How to grow vegetables in containers vs the ground

Last year I did an experiment in container gardening. I had planted 4 varieties of tomato plants, 2 of each plant. One of each variety was planted in the garden and the other in a container. We all know that you can grow certain vegetables in containers, but I intended to discover if container grown tomatoes produced as much fruit, less or even more than the same plants grown in the ground.

pepper plants growing in containers

The experiment was going better than I expected all through summer. Most of the plants were producing equal to or better than the ones in the garden, with the exception of 1 variety. I had been weighing each fruit I harvested and had a running total going for every plant. Then I moved them off the patio for my sons going away party and forgot to move them back that night. 

The deer had destroyed them by morning. *face palm*

Thankfully I had plenty of data collected already to call this experiment a success! When planted in a similar location and cared for properly, container plants can produce the same or even better than ones in the ground. There are a few differences in caring for container gardens though, and not knowing these differences can be the reason container grown plants do not thrive.

How to care for a container garden

When choosing containers to grow in, make sure they are big enough. The larger the pot, the larger the root system can grow. It's better to use a pot too big than a pot too small. I bought the biggest pots they sell at dollar tree for my vegetable plants. They were perfect!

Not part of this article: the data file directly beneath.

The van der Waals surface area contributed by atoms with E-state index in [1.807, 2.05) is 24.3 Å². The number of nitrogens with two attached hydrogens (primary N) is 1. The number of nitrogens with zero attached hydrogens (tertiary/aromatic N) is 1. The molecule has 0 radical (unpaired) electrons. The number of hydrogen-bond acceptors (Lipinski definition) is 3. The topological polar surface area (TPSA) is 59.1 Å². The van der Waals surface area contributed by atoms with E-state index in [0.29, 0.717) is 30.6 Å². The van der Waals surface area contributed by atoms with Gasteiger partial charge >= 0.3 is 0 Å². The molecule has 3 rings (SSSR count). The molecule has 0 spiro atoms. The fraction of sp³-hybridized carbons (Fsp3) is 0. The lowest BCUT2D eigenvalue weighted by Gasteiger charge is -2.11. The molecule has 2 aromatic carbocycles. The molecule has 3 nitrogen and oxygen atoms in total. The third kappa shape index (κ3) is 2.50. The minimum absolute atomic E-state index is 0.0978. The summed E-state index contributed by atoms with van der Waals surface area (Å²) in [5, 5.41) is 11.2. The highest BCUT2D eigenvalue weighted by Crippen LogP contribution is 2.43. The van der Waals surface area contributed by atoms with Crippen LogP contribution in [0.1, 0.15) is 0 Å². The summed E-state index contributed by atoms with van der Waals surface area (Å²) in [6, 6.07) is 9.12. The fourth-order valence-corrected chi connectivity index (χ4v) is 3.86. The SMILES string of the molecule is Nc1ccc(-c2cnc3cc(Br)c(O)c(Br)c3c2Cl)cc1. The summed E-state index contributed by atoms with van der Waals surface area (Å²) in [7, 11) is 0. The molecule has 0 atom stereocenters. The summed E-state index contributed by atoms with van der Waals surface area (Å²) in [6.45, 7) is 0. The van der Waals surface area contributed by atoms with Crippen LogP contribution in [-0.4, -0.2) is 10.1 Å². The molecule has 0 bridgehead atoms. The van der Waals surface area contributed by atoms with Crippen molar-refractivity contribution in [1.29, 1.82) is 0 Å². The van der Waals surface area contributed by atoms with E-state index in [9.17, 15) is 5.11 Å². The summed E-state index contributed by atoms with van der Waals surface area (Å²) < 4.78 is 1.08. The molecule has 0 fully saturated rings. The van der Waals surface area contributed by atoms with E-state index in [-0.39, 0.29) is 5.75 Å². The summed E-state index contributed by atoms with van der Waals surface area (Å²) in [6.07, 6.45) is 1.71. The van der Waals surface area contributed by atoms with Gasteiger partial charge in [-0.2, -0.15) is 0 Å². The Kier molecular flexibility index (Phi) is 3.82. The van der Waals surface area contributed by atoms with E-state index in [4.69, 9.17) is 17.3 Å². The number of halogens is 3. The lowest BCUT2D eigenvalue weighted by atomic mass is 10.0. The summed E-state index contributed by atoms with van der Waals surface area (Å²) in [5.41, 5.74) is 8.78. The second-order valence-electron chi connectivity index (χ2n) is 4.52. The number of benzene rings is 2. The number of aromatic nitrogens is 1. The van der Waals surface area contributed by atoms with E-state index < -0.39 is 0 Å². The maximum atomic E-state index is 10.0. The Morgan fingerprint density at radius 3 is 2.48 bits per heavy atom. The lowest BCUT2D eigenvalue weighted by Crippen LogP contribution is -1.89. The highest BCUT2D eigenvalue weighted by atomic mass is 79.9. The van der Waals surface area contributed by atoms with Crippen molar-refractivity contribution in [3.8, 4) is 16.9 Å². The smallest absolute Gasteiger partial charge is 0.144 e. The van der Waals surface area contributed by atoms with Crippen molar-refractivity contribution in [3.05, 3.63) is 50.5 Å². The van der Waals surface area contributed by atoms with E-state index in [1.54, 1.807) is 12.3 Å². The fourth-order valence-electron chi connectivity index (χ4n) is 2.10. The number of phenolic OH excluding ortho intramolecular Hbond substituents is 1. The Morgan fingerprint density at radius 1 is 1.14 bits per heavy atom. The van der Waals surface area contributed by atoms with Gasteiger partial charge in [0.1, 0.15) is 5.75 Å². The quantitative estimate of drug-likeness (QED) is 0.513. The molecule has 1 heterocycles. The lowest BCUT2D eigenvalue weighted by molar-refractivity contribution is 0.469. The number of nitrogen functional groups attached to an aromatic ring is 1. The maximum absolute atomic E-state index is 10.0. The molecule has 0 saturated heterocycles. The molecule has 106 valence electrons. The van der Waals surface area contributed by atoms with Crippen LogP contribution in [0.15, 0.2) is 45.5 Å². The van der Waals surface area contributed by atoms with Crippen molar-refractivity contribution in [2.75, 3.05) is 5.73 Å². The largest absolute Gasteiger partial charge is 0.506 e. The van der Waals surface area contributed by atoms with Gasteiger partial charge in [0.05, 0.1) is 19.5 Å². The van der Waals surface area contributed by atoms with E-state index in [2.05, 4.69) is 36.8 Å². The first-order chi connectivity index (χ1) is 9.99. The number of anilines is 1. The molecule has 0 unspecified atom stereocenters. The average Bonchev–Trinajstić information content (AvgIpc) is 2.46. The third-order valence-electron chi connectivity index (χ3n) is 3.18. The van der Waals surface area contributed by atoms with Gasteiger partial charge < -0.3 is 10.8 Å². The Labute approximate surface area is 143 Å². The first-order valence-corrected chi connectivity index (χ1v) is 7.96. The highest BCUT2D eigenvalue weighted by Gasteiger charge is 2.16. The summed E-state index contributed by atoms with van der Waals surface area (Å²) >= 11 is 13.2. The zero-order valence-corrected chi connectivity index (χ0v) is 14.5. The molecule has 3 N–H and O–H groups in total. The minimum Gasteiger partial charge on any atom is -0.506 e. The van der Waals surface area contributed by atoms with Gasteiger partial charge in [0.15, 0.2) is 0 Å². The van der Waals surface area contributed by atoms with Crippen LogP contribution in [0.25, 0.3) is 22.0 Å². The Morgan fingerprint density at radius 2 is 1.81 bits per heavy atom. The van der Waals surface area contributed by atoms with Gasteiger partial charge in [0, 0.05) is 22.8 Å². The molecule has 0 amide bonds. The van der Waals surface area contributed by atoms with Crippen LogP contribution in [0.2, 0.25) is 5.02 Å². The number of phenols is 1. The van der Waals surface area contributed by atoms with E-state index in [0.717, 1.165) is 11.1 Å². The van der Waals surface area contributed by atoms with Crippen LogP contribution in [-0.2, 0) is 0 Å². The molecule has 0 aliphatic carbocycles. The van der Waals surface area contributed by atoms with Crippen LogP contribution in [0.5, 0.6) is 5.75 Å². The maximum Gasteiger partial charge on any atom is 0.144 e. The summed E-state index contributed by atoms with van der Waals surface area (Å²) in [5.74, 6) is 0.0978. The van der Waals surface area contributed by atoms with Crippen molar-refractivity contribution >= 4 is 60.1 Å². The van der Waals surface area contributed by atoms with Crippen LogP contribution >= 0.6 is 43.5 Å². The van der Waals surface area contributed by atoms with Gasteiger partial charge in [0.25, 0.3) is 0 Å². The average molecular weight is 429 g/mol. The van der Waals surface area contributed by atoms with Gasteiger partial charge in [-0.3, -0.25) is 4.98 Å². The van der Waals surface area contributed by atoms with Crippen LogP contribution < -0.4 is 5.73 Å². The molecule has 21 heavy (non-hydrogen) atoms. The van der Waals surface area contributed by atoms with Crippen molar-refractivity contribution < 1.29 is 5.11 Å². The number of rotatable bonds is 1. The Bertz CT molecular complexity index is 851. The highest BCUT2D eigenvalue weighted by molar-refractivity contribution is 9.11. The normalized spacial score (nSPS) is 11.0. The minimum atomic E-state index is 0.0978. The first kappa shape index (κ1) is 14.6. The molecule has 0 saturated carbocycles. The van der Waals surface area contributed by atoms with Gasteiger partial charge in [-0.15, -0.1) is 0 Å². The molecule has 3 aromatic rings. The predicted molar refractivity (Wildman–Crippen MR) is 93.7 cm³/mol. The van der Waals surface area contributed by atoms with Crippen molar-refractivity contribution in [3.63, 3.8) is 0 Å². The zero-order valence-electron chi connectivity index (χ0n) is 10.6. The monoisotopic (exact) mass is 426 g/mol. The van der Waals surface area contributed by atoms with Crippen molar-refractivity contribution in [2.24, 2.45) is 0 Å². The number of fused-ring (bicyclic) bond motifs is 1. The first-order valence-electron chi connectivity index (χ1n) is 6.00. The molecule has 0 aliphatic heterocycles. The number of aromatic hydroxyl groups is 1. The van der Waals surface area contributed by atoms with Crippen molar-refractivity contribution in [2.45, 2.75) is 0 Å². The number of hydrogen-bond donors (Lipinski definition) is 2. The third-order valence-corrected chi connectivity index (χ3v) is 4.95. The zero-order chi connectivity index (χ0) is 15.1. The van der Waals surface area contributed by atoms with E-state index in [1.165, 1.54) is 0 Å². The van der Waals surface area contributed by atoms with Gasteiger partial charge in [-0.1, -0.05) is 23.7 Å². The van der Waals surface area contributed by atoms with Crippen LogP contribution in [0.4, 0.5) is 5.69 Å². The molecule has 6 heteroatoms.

There is also a difference in watering, feeding and general care of plants growing in pots versus plants growing in the ground. 

One of the best things about growing vegetables in containers is pest problems are much easier to handle. Simply move the healthy plants away from the affected plants before treating the infestation. Far away, if possible! 

This keeps the pests from moving on to your other plants and infecting them too. Depending on the severity of the infestation, you might want to treat the healthy plants also...just in case.

Tomato plants growing in containers.

Container garden soil

It's very important to use a lighter, fluffier soil in pots than in the ground. A commercial potting soil or compost, peat moss and pearlite mixture seems to work best for me. You want a soil that will not compact over the summer, but rather one that will stay loose.

Regular garden dirt compacts and turns hard under the pressure of regular watering. When it does this, plant roots stop growing because they require open spaces to move into and absorb nutrients. Hard, compacted soils do not grow large, healthy plants since the roots have a hard time growing through them. 

You can re-use the soil in the pots from year to year.  I dump it out of the pot and break it up with a shovel to cut up all last year’s roots. Toss the big dense clumps of roots into the compost pile to give them time to break down. Add about 10 % more compost to the pots, mix in and plant your seedlings. 

I always use compost because it increases air spaces and gives plants a boost in healthy nutrition. Plus it's cheaper than buying fertilizer for your plants.

Staking container plants

One of the best things about container plants is that they can be moved if their location isn't ideal for growth. If they end up getting too much rain, not enough sun etc. Wire tomato cages are great for this as they can be placed in the pot as the pot is filled and planted.